The Festive Kitchen has nine revenue streams, including corporate event catering.
In the Great Recession of 2008, most catering companies were down 30-45 percent in overall gross sales. It was definitely a tough time. I didn’t hear many of my peers discussing profits. Instead the discussion revolved around keeping the doors open—and many couldn’t. A few examples:
- Catering Company A closed because all they catered was corporate boxed lunches. I think they survived 60 days after the “crash.”
- Catering Company B laid off all 12 employees except the owner and a cook because they only catered weddings. Yes, there were still weddings but everyone was spending less money on them. Unable to make it through low season, they eventually went out of business and made the local news by abandoning brides with whom they had contracted, leaving them without a caterer on their wedding day.
- Catering Company C only catered corporate “events.” Well, we know what happened to those: They didn’t happen. This company couldn’t meet payroll, and I’ve not heard of them since.
Do you know what the secret to success was for those of us who kept our doors open during that terrible time in our economy? It was multiple revenue streams (MRS).
For the purposes of training our new executive chef, I recently broke down and analyzed all of the revenue streams for my catering company, The Festive Kitchen. I set it up in an organizational chart format. Although I knew we had all of these MRS, I hadn’t seen them presented so visually. Our company has a total of nine revenue streams. Wow!
Why is that so important? Because the more ways you have to bring cash into your business, the more opportunities you have for profits and to be successful, even when the economy is in a downturn. If you only have one or two MRS, you are on the edge of a cliff that is not very safe.
At the time of the Great Recession, my catering company had seven MRS. We had flat growth in sales, but flat growth during the recession was defined as being “up” at the time. We had no layoffs, and on top of that, we were involved in a huge crisis for our company, stemming from the largest egg recall in U.S. history. We had more than six tons of potentially contaminated frozen product that we had to quarantine and reproduce. The work to reproduce meant money to pay for product, money to pay for labor, and money to pay for overtime, due to the short time constraint to get the product back in inventory before fourth quarter. Yes, you read it right—we had to come up with more cash during a time when most companies were just hanging on. With seven MRS, in a crisis situation, and in the middle of a recession, we actually had the extra cash to handcraft more than six tons of product. If we would have had nine MRS like we do now, I am confident we would have had growth not only in gross sales but in net profits. Yes, I said growth.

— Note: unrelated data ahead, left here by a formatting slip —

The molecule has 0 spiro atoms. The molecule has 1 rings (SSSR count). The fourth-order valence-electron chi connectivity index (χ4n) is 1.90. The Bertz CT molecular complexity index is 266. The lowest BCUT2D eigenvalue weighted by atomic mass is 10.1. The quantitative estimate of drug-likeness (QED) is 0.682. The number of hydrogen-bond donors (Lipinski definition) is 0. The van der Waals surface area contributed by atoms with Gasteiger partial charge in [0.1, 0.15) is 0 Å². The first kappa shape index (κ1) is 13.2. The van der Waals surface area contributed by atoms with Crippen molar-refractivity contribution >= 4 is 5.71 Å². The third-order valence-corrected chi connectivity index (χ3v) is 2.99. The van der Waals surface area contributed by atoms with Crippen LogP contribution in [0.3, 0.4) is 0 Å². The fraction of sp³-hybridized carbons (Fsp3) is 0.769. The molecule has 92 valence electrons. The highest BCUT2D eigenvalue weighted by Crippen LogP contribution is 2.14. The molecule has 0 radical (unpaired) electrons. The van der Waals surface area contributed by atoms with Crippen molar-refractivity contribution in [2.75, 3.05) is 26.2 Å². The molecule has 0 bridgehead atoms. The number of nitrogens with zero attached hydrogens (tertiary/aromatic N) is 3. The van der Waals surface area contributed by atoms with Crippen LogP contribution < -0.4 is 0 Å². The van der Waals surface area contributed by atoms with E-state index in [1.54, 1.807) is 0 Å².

How can that be? If you have at least seven to nine MRS, not all of them will be down during a recession. Even the ones that break-even will help the company survive. For example, weddings may be down, but if you cater funerals, they will be consistent, which will compensate for the wedding sales loss. If you are the caterer for a hotel, those sales may be down, but your retail food sales will definitely be up because women may work, but they still want to feed their family handcrafted meals—even more so in a recession, because buying prepared food from your retail food shop is cheaper than taking the family to a restaurant.
I’m not predicting doom and gloom, but as we all know, the economy has cycles. Right now most caterers are in a great cycle of sales and profits. Many had a record year in 2015. I personally have a friendly competition between my company in Dallas and another catering company in the Chicago area. We compete each year on gross sales and profitability. Both of us were way up last year. But both of us are preparing for the next cycle.
Here’s the bottom line—seven to nine MRS means:
- A recession-proof company
- More security for your employees
- Less stress for you as an owner
- More company profits
Now is the time for you to be creating multiple catering revenue streams for your company. You have to be creative and think outside the box to find these sources of revenue that exist in every community, no matter the size. Some of the revenue streams may not be your favorite style of catering, but get over that attitude and look at these profit streams from a business perspective.
My all-time favorite type of catering is the large corporate gala event for over 500 guests. I love creating the menu, the timelines, and the food presentation at different stations. But selling more than 10 tons of chicken salad to my retail food shop customers has also become one of my favorite types of catering because it provides security to me, my employees and their families.
About the Author
Sandy Korem, catering expert, is CEO and founder of one of the top 20 catering companies in the U.S., Dallas-based The Festive Kitchen. She was awarded the White House Food Service Medallion in 2008 for outstanding food service to President George W. Bush. Her company, The Catering Coach (thecateringcoach.com), helps restaurateurs take their off-site catering revenue stream to a different level. If you have any questions about how to launch a profitable catering business, email her at firstname.lastname@example.org.